Once you’ve attracted targeted website visitors, the next step is to convert those visitors into leads by gathering their contact information. At the very least, you’ll need their email addresses. Contact information is the most valuable currency there is to the online marketer. So, in order for your visitors to offer up that currency willingly, you need to offer them something in return! That “payment” comes in the form of content—like eBooks, whitepapers, or tip sheets—whatever information would be interesting and valuable to each of your personas.

The tools of conversion include:

  • Landing pages
  • Forms
  • Calls-to-action
  • Valueable content

kula-partners-landing-page-example copy



You’re on the right track. You’ve attracted the right visitors and converted the right leads, but now you need to transform those leads into customers. How can you most effectively accomplish this feat? Certain marketing tools can be used at this stage to make sure you’re closing the right leads at the right times.

The closer’s tools include:

  • Customer relationship management software
  • Closed-loop reporting
  • Marketing automation
  • Email campaigns
  • Sales acceleration tools


The Inbound way is all about providing remarkable content to our personas, whether they be visitors, leads, or existing customers. Just because someone has become a customer doesn’t mean you can forget about them! Inbound companies continue to engage with, delight, and (ideally) upsell their current customer base into happy promoters of the organizations and products they love.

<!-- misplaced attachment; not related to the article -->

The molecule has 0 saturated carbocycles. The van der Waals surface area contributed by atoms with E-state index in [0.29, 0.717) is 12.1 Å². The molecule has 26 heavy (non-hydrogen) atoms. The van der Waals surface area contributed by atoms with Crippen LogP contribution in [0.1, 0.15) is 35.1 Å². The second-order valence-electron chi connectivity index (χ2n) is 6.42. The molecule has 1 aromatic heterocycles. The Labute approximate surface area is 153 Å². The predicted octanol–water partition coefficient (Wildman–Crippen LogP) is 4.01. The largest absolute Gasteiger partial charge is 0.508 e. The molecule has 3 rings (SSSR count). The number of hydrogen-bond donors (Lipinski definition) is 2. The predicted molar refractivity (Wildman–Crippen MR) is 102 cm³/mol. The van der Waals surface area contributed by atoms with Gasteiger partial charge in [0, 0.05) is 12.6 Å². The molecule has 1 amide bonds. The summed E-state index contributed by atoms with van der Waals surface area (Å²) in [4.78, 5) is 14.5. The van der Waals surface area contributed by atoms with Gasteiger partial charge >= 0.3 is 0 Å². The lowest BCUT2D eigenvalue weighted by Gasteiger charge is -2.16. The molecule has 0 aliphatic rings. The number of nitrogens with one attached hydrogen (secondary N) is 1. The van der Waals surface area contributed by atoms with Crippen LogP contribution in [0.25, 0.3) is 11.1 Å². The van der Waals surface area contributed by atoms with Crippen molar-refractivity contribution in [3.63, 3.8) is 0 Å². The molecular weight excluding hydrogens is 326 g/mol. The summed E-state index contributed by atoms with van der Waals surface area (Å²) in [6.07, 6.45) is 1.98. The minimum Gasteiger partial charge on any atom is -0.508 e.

Tools of delight include:

  • Surveys
  • Social monitoring
  • Smart content
  • Educational content

Writing Website Content that Converts: The Inbound Marketer's Handbook

Get Writing Website Content that Converts: The Inbound Marketer's Handbook

Crafting website copy that sells isn't about yelling "BUY NOW" to anyone who will listen. To effectively attract and convert traffic, your copy has to meet SEO requirements, address your visitors’ needs, be sharable, and encourage people to give up their contact information. Get the Writing Website Content that Converts: The Inbound Marketer's Handbook now!

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Part 2: The State of Inbound Marketing in 2017

The Top Priorities, Challenges, & Trends in Inbound Marketing This Year

Okay, so now that we’ve discussed the major themes and principles of inbound marketing methodology, let’s take a look at where things stand today. As you know, the profession of online marketing is extremely fast-paced and ever-changing.

The following sections will provide you with a breakdown of the top priorities, challenges, and emerging trends in inbound marketing reported by over 6,000 companies who participated in the most recent edition of HubSpot’s annual “State of Inbound” report.

1. Digital marketing is the new norm